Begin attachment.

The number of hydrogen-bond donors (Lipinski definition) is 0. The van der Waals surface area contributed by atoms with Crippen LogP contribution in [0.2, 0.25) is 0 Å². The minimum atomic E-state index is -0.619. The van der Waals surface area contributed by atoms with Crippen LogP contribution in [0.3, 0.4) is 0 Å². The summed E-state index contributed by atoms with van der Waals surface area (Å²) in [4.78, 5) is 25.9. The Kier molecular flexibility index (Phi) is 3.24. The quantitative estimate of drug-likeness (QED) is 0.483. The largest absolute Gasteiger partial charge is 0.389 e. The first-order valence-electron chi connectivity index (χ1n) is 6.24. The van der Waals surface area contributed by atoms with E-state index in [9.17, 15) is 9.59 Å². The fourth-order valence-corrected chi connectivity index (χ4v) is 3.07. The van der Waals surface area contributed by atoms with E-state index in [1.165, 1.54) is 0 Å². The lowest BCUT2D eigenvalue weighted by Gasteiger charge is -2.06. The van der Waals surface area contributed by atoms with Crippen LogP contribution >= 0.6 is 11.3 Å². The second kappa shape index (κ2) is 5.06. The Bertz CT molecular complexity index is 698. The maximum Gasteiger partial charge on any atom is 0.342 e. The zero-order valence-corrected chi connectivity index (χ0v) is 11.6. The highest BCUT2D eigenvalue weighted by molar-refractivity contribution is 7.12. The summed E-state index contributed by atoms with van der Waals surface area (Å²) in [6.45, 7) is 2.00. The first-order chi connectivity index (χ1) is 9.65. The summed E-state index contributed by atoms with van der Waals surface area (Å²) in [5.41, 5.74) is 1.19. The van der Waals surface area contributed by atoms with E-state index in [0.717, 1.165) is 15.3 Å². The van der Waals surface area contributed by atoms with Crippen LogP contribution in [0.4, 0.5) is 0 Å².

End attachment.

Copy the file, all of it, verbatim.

The number of hydrogen-bond donors (Lipinski definition) is 0. The van der Waals surface area contributed by atoms with Crippen LogP contribution in [0.2, 0.25) is 0 Å². The minimum atomic E-state index is -0.619. The van der Waals surface area contributed by atoms with Crippen LogP contribution in [0.3, 0.4) is 0 Å². The summed E-state index contributed by atoms with van der Waals surface area (Å²) in [4.78, 5) is 25.9. The Kier molecular flexibility index (Phi) is 3.24. The quantitative estimate of drug-likeness (QED) is 0.483. The largest absolute Gasteiger partial charge is 0.389 e. The first-order valence-electron chi connectivity index (χ1n) is 6.24. The van der Waals surface area contributed by atoms with E-state index in [9.17, 15) is 9.59 Å². The fourth-order valence-corrected chi connectivity index (χ4v) is 3.07. The van der Waals surface area contributed by atoms with E-state index in [1.165, 1.54) is 0 Å². The lowest BCUT2D eigenvalue weighted by Gasteiger charge is -2.06. The van der Waals surface area contributed by atoms with Crippen LogP contribution >= 0.6 is 11.3 Å². The second kappa shape index (κ2) is 5.06. The Bertz CT molecular complexity index is 698. The maximum Gasteiger partial charge on any atom is 0.342 e. The zero-order valence-corrected chi connectivity index (χ0v) is 11.6. The highest BCUT2D eigenvalue weighted by molar-refractivity contribution is 7.12. The summed E-state index contributed by atoms with van der Waals surface area (Å²) in [6.45, 7) is 2.00. The first-order chi connectivity index (χ1) is 9.65. The summed E-state index contributed by atoms with van der Waals surface area (Å²) in [5.41, 5.74) is 1.19. The van der Waals surface area contributed by atoms with E-state index in [0.717, 1.165) is 15.3 Å². The van der Waals surface area contributed by atoms with Crippen LogP contribution in [0.4, 0.5) is 0 Å².